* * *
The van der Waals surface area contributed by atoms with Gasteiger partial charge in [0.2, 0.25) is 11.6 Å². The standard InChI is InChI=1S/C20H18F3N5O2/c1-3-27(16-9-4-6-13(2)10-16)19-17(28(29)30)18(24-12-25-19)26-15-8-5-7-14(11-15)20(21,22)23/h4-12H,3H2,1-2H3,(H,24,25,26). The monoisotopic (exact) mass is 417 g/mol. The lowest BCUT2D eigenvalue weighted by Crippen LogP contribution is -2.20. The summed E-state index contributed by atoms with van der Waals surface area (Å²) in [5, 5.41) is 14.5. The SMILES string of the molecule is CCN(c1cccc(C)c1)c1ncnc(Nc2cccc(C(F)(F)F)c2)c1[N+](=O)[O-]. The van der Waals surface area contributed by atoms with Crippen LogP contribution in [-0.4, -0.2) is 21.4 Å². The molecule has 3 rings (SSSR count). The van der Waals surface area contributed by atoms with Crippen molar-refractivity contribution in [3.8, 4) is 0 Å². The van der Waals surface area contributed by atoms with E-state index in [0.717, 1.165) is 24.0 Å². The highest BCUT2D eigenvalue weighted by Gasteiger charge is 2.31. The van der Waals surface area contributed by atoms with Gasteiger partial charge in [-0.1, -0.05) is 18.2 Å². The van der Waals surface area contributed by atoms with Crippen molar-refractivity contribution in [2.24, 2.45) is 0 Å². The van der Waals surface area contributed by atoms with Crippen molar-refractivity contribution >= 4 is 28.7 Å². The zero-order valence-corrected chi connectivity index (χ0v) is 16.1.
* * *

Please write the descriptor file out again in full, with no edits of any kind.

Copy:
The van der Waals surface area contributed by atoms with Gasteiger partial charge in [0.2, 0.25) is 11.6 Å². The standard InChI is InChI=1S/C20H18F3N5O2/c1-3-27(16-9-4-6-13(2)10-16)19-17(28(29)30)18(24-12-25-19)26-15-8-5-7-14(11-15)20(21,22)23/h4-12H,3H2,1-2H3,(H,24,25,26). The monoisotopic (exact) mass is 417 g/mol. The lowest BCUT2D eigenvalue weighted by Crippen LogP contribution is -2.20. The summed E-state index contributed by atoms with van der Waals surface area (Å²) in [5, 5.41) is 14.5. The SMILES string of the molecule is CCN(c1cccc(C)c1)c1ncnc(Nc2cccc(C(F)(F)F)c2)c1[N+](=O)[O-]. The van der Waals surface area contributed by atoms with Crippen LogP contribution in [-0.4, -0.2) is 21.4 Å². The molecule has 3 rings (SSSR count). The van der Waals surface area contributed by atoms with Crippen molar-refractivity contribution in [3.8, 4) is 0 Å². The van der Waals surface area contributed by atoms with E-state index in [0.717, 1.165) is 24.0 Å². The highest BCUT2D eigenvalue weighted by Gasteiger charge is 2.31. The van der Waals surface area contributed by atoms with Gasteiger partial charge in [-0.1, -0.05) is 18.2 Å². The van der Waals surface area contributed by atoms with Crippen molar-refractivity contribution in [2.24, 2.45) is 0 Å². The van der Waals surface area contributed by atoms with Crippen molar-refractivity contribution >= 4 is 28.7 Å². The zero-order valence-corrected chi connectivity index (χ0v) is 16.1.